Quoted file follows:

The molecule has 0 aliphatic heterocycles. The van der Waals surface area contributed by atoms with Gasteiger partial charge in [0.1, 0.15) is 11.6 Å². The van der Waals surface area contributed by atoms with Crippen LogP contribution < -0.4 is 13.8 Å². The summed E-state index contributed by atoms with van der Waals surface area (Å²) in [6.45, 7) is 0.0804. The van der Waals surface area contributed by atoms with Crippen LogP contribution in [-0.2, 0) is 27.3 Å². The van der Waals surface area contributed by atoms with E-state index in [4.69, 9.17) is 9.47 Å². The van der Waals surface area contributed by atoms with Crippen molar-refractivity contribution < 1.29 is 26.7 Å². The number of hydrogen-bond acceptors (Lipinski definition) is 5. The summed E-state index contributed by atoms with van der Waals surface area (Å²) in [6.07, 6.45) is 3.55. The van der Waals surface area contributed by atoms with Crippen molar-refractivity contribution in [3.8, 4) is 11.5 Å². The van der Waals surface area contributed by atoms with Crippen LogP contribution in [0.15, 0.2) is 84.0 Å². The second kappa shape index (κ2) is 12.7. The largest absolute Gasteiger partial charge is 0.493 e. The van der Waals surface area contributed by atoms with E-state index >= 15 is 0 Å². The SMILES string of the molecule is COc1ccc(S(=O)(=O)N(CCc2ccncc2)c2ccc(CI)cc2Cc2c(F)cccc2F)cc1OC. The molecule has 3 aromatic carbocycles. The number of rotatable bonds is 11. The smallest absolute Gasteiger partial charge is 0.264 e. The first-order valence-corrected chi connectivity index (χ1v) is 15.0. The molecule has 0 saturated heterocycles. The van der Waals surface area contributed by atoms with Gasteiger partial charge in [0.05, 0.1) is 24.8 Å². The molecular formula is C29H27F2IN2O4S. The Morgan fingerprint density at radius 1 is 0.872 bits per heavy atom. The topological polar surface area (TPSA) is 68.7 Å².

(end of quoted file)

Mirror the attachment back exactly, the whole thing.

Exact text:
The molecule has 0 aliphatic heterocycles. The van der Waals surface area contributed by atoms with Gasteiger partial charge in [0.1, 0.15) is 11.6 Å². The van der Waals surface area contributed by atoms with Crippen LogP contribution < -0.4 is 13.8 Å². The summed E-state index contributed by atoms with van der Waals surface area (Å²) in [6.45, 7) is 0.0804. The van der Waals surface area contributed by atoms with Crippen LogP contribution in [-0.2, 0) is 27.3 Å². The van der Waals surface area contributed by atoms with E-state index in [4.69, 9.17) is 9.47 Å². The van der Waals surface area contributed by atoms with Crippen molar-refractivity contribution < 1.29 is 26.7 Å². The number of hydrogen-bond acceptors (Lipinski definition) is 5. The summed E-state index contributed by atoms with van der Waals surface area (Å²) in [6.07, 6.45) is 3.55. The van der Waals surface area contributed by atoms with Crippen molar-refractivity contribution in [3.8, 4) is 11.5 Å². The van der Waals surface area contributed by atoms with Crippen LogP contribution in [0.15, 0.2) is 84.0 Å². The second kappa shape index (κ2) is 12.7. The largest absolute Gasteiger partial charge is 0.493 e. The van der Waals surface area contributed by atoms with E-state index >= 15 is 0 Å². The SMILES string of the molecule is COc1ccc(S(=O)(=O)N(CCc2ccncc2)c2ccc(CI)cc2Cc2c(F)cccc2F)cc1OC. The molecule has 3 aromatic carbocycles. The number of rotatable bonds is 11. The smallest absolute Gasteiger partial charge is 0.264 e. The first-order valence-corrected chi connectivity index (χ1v) is 15.0. The molecule has 0 saturated heterocycles. The van der Waals surface area contributed by atoms with Gasteiger partial charge in [0.05, 0.1) is 24.8 Å². The molecular formula is C29H27F2IN2O4S. The Morgan fingerprint density at radius 1 is 0.872 bits per heavy atom. The topological polar surface area (TPSA) is 68.7 Å².